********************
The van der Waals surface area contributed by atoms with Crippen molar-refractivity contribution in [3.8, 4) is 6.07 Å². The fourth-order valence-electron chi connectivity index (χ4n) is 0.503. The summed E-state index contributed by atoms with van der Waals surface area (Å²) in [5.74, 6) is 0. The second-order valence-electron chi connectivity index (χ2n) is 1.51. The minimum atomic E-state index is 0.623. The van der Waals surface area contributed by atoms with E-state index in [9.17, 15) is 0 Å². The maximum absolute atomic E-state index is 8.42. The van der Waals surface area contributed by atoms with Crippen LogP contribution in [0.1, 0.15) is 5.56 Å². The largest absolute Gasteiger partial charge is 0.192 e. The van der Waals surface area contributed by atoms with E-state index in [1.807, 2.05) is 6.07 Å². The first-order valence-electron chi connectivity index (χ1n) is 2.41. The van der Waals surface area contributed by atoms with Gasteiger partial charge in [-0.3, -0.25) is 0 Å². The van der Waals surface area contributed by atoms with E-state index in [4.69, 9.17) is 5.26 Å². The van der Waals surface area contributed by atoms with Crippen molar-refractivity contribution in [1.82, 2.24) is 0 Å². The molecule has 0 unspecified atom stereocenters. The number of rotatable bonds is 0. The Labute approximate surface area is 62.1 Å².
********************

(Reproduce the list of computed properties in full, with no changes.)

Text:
The van der Waals surface area contributed by atoms with Crippen molar-refractivity contribution in [3.8, 4) is 6.07 Å². The fourth-order valence-electron chi connectivity index (χ4n) is 0.503. The summed E-state index contributed by atoms with van der Waals surface area (Å²) in [5.74, 6) is 0. The second-order valence-electron chi connectivity index (χ2n) is 1.51. The minimum atomic E-state index is 0.623. The van der Waals surface area contributed by atoms with E-state index in [9.17, 15) is 0 Å². The maximum absolute atomic E-state index is 8.42. The van der Waals surface area contributed by atoms with Crippen LogP contribution in [0.1, 0.15) is 5.56 Å². The largest absolute Gasteiger partial charge is 0.192 e. The van der Waals surface area contributed by atoms with E-state index in [1.807, 2.05) is 6.07 Å². The first-order valence-electron chi connectivity index (χ1n) is 2.41. The van der Waals surface area contributed by atoms with Gasteiger partial charge in [-0.3, -0.25) is 0 Å². The van der Waals surface area contributed by atoms with E-state index in [4.69, 9.17) is 5.26 Å². The van der Waals surface area contributed by atoms with Crippen molar-refractivity contribution in [1.82, 2.24) is 0 Å². The molecule has 0 unspecified atom stereocenters. The number of rotatable bonds is 0. The Labute approximate surface area is 62.1 Å².